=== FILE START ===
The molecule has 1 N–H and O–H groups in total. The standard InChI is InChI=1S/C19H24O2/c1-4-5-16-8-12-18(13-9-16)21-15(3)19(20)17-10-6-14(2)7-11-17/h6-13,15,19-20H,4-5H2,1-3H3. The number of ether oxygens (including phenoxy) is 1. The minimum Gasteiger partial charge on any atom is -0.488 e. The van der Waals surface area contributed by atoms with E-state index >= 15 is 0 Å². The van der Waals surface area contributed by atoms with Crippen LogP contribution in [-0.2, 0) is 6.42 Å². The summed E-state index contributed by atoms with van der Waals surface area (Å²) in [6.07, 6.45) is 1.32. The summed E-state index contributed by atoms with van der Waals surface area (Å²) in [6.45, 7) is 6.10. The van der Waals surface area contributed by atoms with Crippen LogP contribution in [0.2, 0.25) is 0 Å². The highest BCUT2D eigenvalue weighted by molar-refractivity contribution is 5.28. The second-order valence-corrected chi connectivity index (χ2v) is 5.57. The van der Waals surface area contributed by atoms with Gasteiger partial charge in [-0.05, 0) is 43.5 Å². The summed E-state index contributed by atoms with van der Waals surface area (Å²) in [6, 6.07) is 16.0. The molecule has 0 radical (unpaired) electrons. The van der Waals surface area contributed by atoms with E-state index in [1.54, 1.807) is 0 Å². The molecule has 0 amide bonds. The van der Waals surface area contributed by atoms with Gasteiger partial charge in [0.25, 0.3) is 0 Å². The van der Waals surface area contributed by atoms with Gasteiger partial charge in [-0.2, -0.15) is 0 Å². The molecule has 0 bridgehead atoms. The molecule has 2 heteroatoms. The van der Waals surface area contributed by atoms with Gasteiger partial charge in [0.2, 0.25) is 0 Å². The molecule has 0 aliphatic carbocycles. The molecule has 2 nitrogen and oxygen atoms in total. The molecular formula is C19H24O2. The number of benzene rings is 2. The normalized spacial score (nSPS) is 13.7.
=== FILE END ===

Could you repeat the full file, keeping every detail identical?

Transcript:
The molecule has 1 N–H and O–H groups in total. The standard InChI is InChI=1S/C19H24O2/c1-4-5-16-8-12-18(13-9-16)21-15(3)19(20)17-10-6-14(2)7-11-17/h6-13,15,19-20H,4-5H2,1-3H3. The number of ether oxygens (including phenoxy) is 1. The minimum Gasteiger partial charge on any atom is -0.488 e. The van der Waals surface area contributed by atoms with E-state index >= 15 is 0 Å². The van der Waals surface area contributed by atoms with Crippen LogP contribution in [-0.2, 0) is 6.42 Å². The summed E-state index contributed by atoms with van der Waals surface area (Å²) in [6.07, 6.45) is 1.32. The summed E-state index contributed by atoms with van der Waals surface area (Å²) in [6.45, 7) is 6.10. The van der Waals surface area contributed by atoms with Crippen LogP contribution in [0.2, 0.25) is 0 Å². The highest BCUT2D eigenvalue weighted by molar-refractivity contribution is 5.28. The second-order valence-corrected chi connectivity index (χ2v) is 5.57. The van der Waals surface area contributed by atoms with Gasteiger partial charge in [-0.05, 0) is 43.5 Å². The summed E-state index contributed by atoms with van der Waals surface area (Å²) in [6, 6.07) is 16.0. The molecule has 0 radical (unpaired) electrons. The van der Waals surface area contributed by atoms with E-state index in [1.54, 1.807) is 0 Å². The molecule has 0 amide bonds. The van der Waals surface area contributed by atoms with Gasteiger partial charge in [0.25, 0.3) is 0 Å². The van der Waals surface area contributed by atoms with Gasteiger partial charge in [-0.2, -0.15) is 0 Å². The molecule has 0 bridgehead atoms. The molecule has 2 heteroatoms. The van der Waals surface area contributed by atoms with Gasteiger partial charge in [0.2, 0.25) is 0 Å². The molecule has 0 aliphatic carbocycles. The molecule has 2 nitrogen and oxygen atoms in total. The molecular formula is C19H24O2. The number of benzene rings is 2. The normalized spacial score (nSPS) is 13.7.